Alvin Kamara is really good. And I knew it.
That’s not meant to be a brag; it’s meant as a reminder to myself. I’m happy for Kamara, and the success he’s had on the New Orleans Saints. Coming out of the University of Tennessee, Kamara was a polarizing prospect. He was a classic “shooting up draft boards” prospect late in the process after a stellar combine. The knocks on him were his lack of experience, ball security issues, and a perceived lack of durability. He started just eight games in college, and never as the full time number one player. He did not once get 20 carries in a college game, and had just five games with over 15 carries. He missed a few games due to injury and his smaller frame led to some worry over his durability.
But his tape was electric, and I thought he could succeed at the NFL level.
Watching his tape from Tennessee for the Inside the Pylon Draft Guide I saw a player with balance, explosiveness, the ability to generate considerable yards after contact, and elite passing game potential as a receiver. I valued him late in the first round after my tape work, and projected him to be an immediate 3-down starter at the NFL level. Here’s my final one- to three-year projection from my report:
Overall, Kamara is an immediate starter in the NFL as a three-down back. In a zone running scheme he should thrive with his burst, ability to manipulate defenders, and yards after contact. He should be used heavily in the passing game as a receiver rather than a blocker, but could become solid in that area with technique improvements. He has very few weaknesses in his game, but noticeably lacks a second gear or elite top end speed/elusiveness. Kamara looks poised to become an above average starter by his third season.
And, to a large extent he’s fulfilled that projection — obviously he isn’t an every down back at this point while splitting time with Mark Ingram, but he has looked like a top tier NFL back already. I watched Kamara on the Saints and saw the same player on tape that I saw in college.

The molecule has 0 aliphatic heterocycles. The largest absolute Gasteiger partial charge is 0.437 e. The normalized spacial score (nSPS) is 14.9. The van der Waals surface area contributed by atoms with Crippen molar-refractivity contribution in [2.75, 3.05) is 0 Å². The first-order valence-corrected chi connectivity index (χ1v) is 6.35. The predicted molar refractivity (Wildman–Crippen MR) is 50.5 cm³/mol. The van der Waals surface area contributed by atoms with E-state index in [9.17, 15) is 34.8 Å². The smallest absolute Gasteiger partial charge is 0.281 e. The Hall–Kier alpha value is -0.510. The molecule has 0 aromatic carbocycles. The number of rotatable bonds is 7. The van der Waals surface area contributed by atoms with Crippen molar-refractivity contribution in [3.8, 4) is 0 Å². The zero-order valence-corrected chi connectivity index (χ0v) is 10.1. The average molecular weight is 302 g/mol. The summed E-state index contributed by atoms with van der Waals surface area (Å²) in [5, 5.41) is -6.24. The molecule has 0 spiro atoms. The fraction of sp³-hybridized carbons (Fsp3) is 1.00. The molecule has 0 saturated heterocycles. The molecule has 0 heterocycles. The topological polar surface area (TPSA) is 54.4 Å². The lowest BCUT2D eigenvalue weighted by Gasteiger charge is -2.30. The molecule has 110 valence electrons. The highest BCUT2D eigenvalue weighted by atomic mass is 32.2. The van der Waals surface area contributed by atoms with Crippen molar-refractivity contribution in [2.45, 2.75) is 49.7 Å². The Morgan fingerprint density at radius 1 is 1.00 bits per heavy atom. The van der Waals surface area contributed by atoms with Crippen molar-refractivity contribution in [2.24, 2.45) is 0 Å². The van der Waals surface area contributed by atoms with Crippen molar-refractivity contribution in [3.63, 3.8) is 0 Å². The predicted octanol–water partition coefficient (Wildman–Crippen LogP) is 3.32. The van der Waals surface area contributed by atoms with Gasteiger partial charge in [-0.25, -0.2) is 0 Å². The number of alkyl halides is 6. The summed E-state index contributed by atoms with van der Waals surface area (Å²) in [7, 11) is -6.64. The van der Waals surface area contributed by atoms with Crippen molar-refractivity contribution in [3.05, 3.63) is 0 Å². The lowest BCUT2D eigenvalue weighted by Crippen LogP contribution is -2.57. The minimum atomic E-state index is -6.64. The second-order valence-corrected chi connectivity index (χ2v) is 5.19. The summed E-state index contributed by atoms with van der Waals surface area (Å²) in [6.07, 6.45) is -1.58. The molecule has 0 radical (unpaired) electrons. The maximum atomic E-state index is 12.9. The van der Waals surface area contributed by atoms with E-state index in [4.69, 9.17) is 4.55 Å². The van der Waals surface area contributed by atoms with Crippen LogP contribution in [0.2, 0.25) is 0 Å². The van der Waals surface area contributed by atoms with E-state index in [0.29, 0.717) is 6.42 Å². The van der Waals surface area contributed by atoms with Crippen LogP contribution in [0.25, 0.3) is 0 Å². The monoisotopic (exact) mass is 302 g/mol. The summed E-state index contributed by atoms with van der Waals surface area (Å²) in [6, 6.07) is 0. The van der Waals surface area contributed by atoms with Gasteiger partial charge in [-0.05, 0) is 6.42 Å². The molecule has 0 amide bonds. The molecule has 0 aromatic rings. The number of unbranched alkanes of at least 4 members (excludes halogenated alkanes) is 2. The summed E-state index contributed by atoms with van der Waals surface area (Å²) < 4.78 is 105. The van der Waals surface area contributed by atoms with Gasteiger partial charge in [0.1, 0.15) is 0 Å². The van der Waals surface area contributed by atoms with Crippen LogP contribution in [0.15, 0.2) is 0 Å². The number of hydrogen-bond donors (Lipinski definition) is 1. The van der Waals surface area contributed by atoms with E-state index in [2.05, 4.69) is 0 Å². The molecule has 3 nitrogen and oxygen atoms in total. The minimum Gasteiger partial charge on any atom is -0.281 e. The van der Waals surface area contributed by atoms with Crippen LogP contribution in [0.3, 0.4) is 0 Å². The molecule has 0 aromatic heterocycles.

These two plays (the first from Tennessee’s game against the Vanderbilt Commodores and the second from the Saints’ game against the Los Angeles Rams) show how smoothly Kamara has transitioned to the NFL level, especially in the passing game.
The burst, balance and ability to break through tackle attempts in the passing game are on display in both clips for Kamara.
Another few examples of just how dominating and elusive Kamara is as an offensive weapon can be seen from his games against Texas A&M and Washington. The similarities are striking between these two clips, not the least of which is this: Kamara’s team is losing with almost no time remaining on the clock. He wills himself to the endzone in both clips and absolutely outworks his opponents. That’s textbook mental toughness, and something that should have solidified my feelings on Kamara pre-draft.
And yet if you go to his report in the ITP Draft Guide you’ll find him with a 3rd round grade, our sixth-ranked running back in the class, and the following trait grades (assigned later in the process) on a 1 (elite) to 7 (poor) point scale:
Since watching his tape, writing his report and assigning my initial (personal) grade of a late first round value, exactly one new source of information on Kamara became available that should have had any effect on my “opinion” of him. That was the NFL combine, which Kamara showed out incredibly well at.
There’s no reason what I saw on tape — the athleticism, vision, balance, yards after contact ability and receiving prowess — should have warranted the final grades I gave in the draft guide.
But I folded and listened to the masses.
Sure, people liked him, but too many people were uncertain about his NFL prospects for me to stick to my guns, and I regret it. I heard the questions about his durability and lack of experience and questioned myself. I tempered my grades and allowed my report to fall back into the late Day 2 grades of the Draft Guide. He was a clearly talented player coming out of college, a guy that I truly thought would thrive at the next level. And yet, I listened to the noise and didn’t let real information — tape study, NFL Combine, on-field production (albeit in limited reps), etc — tell the story and stand for itself.
It’s a lesson learned.